A night shift for the clerks and shelvers at a suburban supermarket is going to be their last. Not just because it’s soon closing for good, but because someone is using the Deli tools to butcher the crew. “Half Off” indeed. Scott Spiegel’s Intruder is an underrated slasher due to the infamous mangling it received by Paramount for it’s original 1989 release. But now it’s here Uncut, and can be judged in it’s true context. What makes the movie stand out from the pack are inventive camera angles, likable characters and a littering of details that ring true for retail clerks.
As is the norm with many Band releases, the transfer is Full Frame. It appears to not be Pan & Scan, which is a good thing, but Open Matte. The reason I suspect that is because there is too much vertical room above character’s heads. This ruins Spiegel’s deliciously framed shots, but at least you’re getting all of the horizontal. It’s a double edged sword. Black levels are too light, but instead of whining about that I fiddled with my contrast bright levels on the ol’ TV until I found a happy medium. The source of the print is unknown, but the quality places it firmly under a film remastering, but firmly above VHS. The sound is crisp and clear enough to satisfy. No background hiss at all, thankfully.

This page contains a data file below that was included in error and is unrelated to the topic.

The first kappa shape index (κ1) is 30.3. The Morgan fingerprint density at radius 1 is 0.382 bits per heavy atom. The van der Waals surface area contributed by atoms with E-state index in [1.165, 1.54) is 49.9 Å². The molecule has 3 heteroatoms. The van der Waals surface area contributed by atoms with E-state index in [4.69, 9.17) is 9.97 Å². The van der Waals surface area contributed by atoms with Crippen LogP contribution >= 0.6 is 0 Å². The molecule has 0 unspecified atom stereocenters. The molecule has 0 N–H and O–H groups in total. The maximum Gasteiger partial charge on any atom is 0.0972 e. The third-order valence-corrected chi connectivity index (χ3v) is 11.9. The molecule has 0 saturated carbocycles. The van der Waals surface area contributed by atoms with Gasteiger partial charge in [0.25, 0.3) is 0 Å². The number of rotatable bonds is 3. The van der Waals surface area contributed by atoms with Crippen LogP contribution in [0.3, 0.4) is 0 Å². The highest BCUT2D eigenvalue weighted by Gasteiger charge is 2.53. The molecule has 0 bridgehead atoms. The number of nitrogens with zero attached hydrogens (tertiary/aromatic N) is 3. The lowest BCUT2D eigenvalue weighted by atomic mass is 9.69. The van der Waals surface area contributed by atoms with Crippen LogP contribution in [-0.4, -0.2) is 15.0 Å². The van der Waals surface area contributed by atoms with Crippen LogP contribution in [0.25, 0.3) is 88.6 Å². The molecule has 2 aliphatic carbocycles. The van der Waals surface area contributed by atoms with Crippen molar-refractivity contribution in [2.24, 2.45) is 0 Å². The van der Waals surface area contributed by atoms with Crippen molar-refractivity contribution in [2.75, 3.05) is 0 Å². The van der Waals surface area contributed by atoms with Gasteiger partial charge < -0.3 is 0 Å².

None, which would usually preclude covering it (we are special edition focused where our DVD reviews are concerned) but it is an important DVD release nonetheless. It took over fifteen years to get the film released uncut in an official, readily purchasable form, so I’m keeping that in mind to keep my thoughts grounded here. Sure, I think the movie needs another release down the line with a widescreen transfer and extras featuring the co-operation of Spiegel and the Raimis (those Evil Dead S.E.’s are gold) but for now, it does the job of getting the film out there in a way it was meant to be seen – uncut. It should be noted that there is a trailer included, but it’s a modern-cut and gives away the identity of the killer. Steer clear or you’ll be struck like a deer.
The green artwork and slanted logo implemented for the menu screens is more in tune with the Evil Dead films if anything – and seeing as how this movie shares many principle cast and crew from those flicks I can see why it was chosen. The cover art is nice and stark, sure to reach out to eyes on the store shelves. The only thing that bugs me is the crudely photoshopped Bruce Campbell from Army of Darkness into an Intruder shot on the back cover. Campbell is in the film all of one minute at the end (he doesn’t even get a close-up) and I’m fine with his name being on the front of the DVD to attract sales, because this is a movie the diehard Evil Dead fanboys will want for their collections anyway, but that fake image crosses the marketing line.